The Author is Dead

Sebastian knew from the moment he threw his lance that it would find its target. He felt it radiating through his bones down from the tips of his fingers as it left his grasp. Even without the blessing that the old crone had placed upon it, he knew its path was true; her spell upon it just made it shimmer as it soared through the air, humming truth before striking hard in its new home: the heart of the Bandit King.

He fell to his knees first, his arms spread wide as though he was shocked, as though he was preparing to throw his arms down in surrender. When his sword and pistol fell from his hands, though, it was because his hands had gone still. The Bandit King would only surrender in death, Sebastian knew, and that was why it had to end like this. When he slumped backward he was held from falling fully prone by the end of the lance where it had passed fully through him. He died that way, pierced to the earth with palms bare and eyes open upwards to whatever gods would take him above.

The bandits that had come with him to battle were already dispersing, cowards now that their King had fallen. Sebastian raised a hand to hold his own retinue back and walked across the space between them, along the line his lance had sailed through the air. He stopped in front of the Bandit King’s body and laid a hand on the hilt of the lance. He tightened his grip upon the lance for a moment and then released it and turned back to his men.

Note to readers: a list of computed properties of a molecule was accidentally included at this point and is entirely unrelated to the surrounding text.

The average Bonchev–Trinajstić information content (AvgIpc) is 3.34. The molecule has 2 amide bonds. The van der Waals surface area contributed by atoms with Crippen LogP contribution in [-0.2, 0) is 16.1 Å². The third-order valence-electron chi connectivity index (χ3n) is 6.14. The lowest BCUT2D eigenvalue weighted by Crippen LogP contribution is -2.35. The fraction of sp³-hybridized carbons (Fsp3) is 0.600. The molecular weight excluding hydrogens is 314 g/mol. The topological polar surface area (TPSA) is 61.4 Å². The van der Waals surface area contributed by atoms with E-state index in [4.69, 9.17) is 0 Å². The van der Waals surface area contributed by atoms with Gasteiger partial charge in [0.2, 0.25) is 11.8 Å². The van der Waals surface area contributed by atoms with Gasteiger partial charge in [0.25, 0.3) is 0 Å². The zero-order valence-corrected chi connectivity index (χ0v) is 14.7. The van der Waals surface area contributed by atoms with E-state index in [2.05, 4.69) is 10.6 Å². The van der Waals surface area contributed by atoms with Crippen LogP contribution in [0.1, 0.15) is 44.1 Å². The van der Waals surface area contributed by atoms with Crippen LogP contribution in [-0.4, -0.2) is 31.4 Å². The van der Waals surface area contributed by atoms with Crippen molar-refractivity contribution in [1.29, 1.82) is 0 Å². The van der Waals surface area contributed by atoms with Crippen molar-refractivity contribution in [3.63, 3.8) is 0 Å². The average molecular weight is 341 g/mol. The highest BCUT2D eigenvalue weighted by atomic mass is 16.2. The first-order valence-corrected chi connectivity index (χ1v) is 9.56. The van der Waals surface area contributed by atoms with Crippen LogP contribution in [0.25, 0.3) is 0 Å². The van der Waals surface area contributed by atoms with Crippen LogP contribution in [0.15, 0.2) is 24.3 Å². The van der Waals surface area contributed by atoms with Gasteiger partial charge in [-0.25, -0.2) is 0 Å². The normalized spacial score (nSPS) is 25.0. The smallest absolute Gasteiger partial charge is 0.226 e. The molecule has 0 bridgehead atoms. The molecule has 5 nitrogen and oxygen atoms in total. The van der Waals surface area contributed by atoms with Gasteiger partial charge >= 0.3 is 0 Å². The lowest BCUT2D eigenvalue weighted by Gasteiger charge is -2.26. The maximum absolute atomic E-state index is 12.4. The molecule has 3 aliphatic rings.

“Let no one take him from this spot,” he called out, voice echoing loud enough that even the retreating bandits had to hear him. “Let him be covered with vine and leaf, let the elements take him until there is nothing left, and let this lance stay buried in the earth as a reminder to those who would attempt villainy against the barony, to those who would aim to sully the pure and noble,” he closed his eyes and put a hand over his heart, thinking of the princess and how her safety now was assured, “to those who would steal and rob and sow discord and fear among an innocent populace. Let those who would do ill here see what becomes of such: righteousness will finish you, and you will be swallowed up by the land that bore you.”

Silence hung in the air after he spoke, not even the birds willing to sing against him. Sebastian looked at the Bandit King, at how pale his face was now. He took the medal from his chest, the one he bore from when he still served in the Baron’s army, before he’d shown himself a traitor. Sebastian looked at it in his hand, saw it to be old and tarnished. “It could have been different for you,” he said, and shook his head sadly. “It could have been so different.” He held the medal tight in his palm, feeling its proud symbols press into his flesh, and turned on his heel to begin the journey home.

The Bandit King remained, blue eyes staring upward, unblinking forever more.

Robin let out a slow breath and stared at his laptop screen. “Well, that’s that,” he said to his empty apartment.

“…Shit,” he said, some five minutes of staring later, and made himself hit ‘save.’